Road Tests

Yellow Peril: Renaultsport Clio 200

Time 12 years ago

clio1WHEN Renault first announced it planned to shoehorn a two-litre engine into a Clio, it was met with mixed reactions.

Some thought it was just plain stupid, others stupidly fun. But, thankfully for the French marque, most fell into the latter category.

With competition in this small car hot hatch sector fierce, the Renaultsport models have consistently managed to stay ahead of the game with every evolution of its feisty Clio.

From the first 172 that evolved into the 182, to the 197 and now this, the 200, the sporty Clio has proved a sales success for the manufacturer, shifting 70,000 units worldwide.

The latest incarnation features a number of improvements over its predecessors. Firstly there’s that all important power increase that gives rise to the car’s name.

Power’s up to 200hp – which, in old money, equates to 198bhp. More important, though, is a power-to-weight ratio of 166bhp per tonne and the fact low-down torque has been improved. Emissions and economy are also better.

Looks wise it’s aggressive with F1-style aerodynamics, cool rear diffuser, anthracite alloy wheels and loud colours schemes, such as this lurid yellow paintjob.

Sitting in this Clio 200, you seem to forget that it was a car originally designed all those years ago to be bought by ‘Papa’ to get ‘Nicole’ to the village. The journey this vehicle has made over the years, as it has got ever more sporty, has taken it a long way from that original concept. Now it’s a performance icon, with thrills to match.


The Renaultsport Clio Cup 200, a younger brother to the brilliant Megane R26.R you’ve just read about, is superb on the road. Our test took place at the SMMT test day at the Millbrook Proving Ground and incorporated a bit of everything: town driving on the city circuit, motorway work on the two-mile speed bowl and, the stomping ground of any hot hatch, fast and twisty country roads in the shape of the facility’s Hill Route.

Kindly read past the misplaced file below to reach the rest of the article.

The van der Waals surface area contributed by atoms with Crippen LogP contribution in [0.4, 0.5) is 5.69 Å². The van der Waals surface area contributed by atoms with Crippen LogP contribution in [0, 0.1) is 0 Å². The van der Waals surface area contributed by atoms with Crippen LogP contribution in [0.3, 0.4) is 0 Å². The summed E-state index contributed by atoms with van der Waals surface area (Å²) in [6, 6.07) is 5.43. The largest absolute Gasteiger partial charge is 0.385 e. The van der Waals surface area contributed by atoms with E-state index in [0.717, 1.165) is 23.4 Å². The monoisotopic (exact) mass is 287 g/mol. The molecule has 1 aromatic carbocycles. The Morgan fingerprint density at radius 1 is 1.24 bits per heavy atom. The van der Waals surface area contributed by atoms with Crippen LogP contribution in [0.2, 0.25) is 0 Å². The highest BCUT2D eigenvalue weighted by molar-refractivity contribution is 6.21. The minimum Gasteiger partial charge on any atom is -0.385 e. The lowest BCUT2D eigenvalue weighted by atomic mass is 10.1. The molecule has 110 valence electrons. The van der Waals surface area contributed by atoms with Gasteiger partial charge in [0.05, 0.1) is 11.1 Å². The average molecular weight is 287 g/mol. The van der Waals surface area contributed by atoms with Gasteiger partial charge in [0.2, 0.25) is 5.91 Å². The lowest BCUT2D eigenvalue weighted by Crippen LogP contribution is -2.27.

First impressions were good. Very good. The Clio feels properly sorted. The first three gears have been shortened for better acceleration, and it really shows. Couple that with that modest, but meaningful power hike and increased torque, and it seems this Clio might just be close to being a hot hatch enthusiast’s dream.

However, it’s the new chassis that really shines. On one of the best corners of the track – a right-handed, bumpy turn with a stomach-churning crest – the Clio excels. The 200 ploughs through corners, rippling the Tarmac as it cocks a wheel. It flicks through bends with total composure making for a hugely satisfying driving experience.

The interior does disappoint a little, though. There are too many bland plastics for our liking – still, at least the seats are good. But then any concerns you have over the interior quality quickly disappear, like the scenery, as soon as you plant your right foot.

The stiffer suspension, that works so well in the bends, does have a pay off. And that’s on the motorway. It is a little bumpy, to say the least. The revised suspension is 27 per cent firmer up front and 30 per cent at the rear, which makes for superb cornering, but a bit of a compromise everywhere else.

That said, it’s still a hoot to drive. The seats are brilliant, the steering is full of feedback and it sounds great too. What’s more, the fact it hasn’t got a blown engine like say, a Corsa VXR, makes it all the more impressive. Where the Corsa rips the
steering wheel from your hands, the Clio continues straight and true, building power as the revs rise.

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The tested Clio Renaultsport 200 Cup will set buyers back £15,750 and comes with a specification list that includes ABS, traction control and an alarm. Or, for a little more comfort, buyers can opt for the £16,750 200, which adds niceties like climate control and electric powered options to the spec list.

We’re impressed by the new Clio. It looks good, feels good and drives superbly. It’s the hot hatch, hot hatch buyers would build – and will easily add to those 70,000 sales already notched up.


James Baggott's avatar

James is the founder and editor-in-chief of Car Dealer Magazine, and CEO of parent company Baize Group. James has been a motoring journalist for more than 20 years writing about cars and the car industry.

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